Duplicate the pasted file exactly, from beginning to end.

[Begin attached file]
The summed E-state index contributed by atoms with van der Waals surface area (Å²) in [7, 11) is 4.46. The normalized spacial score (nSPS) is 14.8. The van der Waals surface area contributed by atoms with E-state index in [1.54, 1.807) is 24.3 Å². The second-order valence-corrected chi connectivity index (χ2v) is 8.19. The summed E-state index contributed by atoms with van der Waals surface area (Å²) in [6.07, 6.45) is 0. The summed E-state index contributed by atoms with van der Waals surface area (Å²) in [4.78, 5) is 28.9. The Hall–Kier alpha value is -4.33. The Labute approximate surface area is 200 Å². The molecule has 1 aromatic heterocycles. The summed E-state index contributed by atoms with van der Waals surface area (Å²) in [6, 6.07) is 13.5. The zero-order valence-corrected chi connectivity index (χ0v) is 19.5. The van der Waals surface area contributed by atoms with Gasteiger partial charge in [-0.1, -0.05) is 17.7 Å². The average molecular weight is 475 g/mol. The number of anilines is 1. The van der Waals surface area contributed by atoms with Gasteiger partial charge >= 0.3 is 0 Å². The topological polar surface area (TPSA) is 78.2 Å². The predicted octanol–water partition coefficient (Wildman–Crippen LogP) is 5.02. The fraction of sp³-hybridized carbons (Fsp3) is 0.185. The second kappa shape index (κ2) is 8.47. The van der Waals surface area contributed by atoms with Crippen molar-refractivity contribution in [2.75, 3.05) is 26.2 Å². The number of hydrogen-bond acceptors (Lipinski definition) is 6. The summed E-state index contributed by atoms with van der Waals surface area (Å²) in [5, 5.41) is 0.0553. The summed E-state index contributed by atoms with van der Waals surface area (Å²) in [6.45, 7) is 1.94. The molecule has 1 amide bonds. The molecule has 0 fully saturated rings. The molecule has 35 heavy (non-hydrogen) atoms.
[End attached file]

The summed E-state index contributed by atoms with van der Waals surface area (Å²) in [7, 11) is 4.46. The normalized spacial score (nSPS) is 14.8. The van der Waals surface area contributed by atoms with E-state index in [1.54, 1.807) is 24.3 Å². The second-order valence-corrected chi connectivity index (χ2v) is 8.19. The summed E-state index contributed by atoms with van der Waals surface area (Å²) in [6.07, 6.45) is 0. The summed E-state index contributed by atoms with van der Waals surface area (Å²) in [4.78, 5) is 28.9. The Hall–Kier alpha value is -4.33. The Labute approximate surface area is 200 Å². The molecule has 1 aromatic heterocycles. The summed E-state index contributed by atoms with van der Waals surface area (Å²) in [6, 6.07) is 13.5. The zero-order valence-corrected chi connectivity index (χ0v) is 19.5. The van der Waals surface area contributed by atoms with Gasteiger partial charge in [-0.1, -0.05) is 17.7 Å². The average molecular weight is 475 g/mol. The number of anilines is 1. The van der Waals surface area contributed by atoms with Gasteiger partial charge >= 0.3 is 0 Å². The topological polar surface area (TPSA) is 78.2 Å². The predicted octanol–water partition coefficient (Wildman–Crippen LogP) is 5.02. The fraction of sp³-hybridized carbons (Fsp3) is 0.185. The second kappa shape index (κ2) is 8.47. The van der Waals surface area contributed by atoms with Crippen molar-refractivity contribution in [2.75, 3.05) is 26.2 Å². The number of hydrogen-bond acceptors (Lipinski definition) is 6. The summed E-state index contributed by atoms with van der Waals surface area (Å²) in [5, 5.41) is 0.0553. The summed E-state index contributed by atoms with van der Waals surface area (Å²) in [6.45, 7) is 1.94. The molecule has 1 amide bonds. The molecule has 0 fully saturated rings. The molecule has 35 heavy (non-hydrogen) atoms.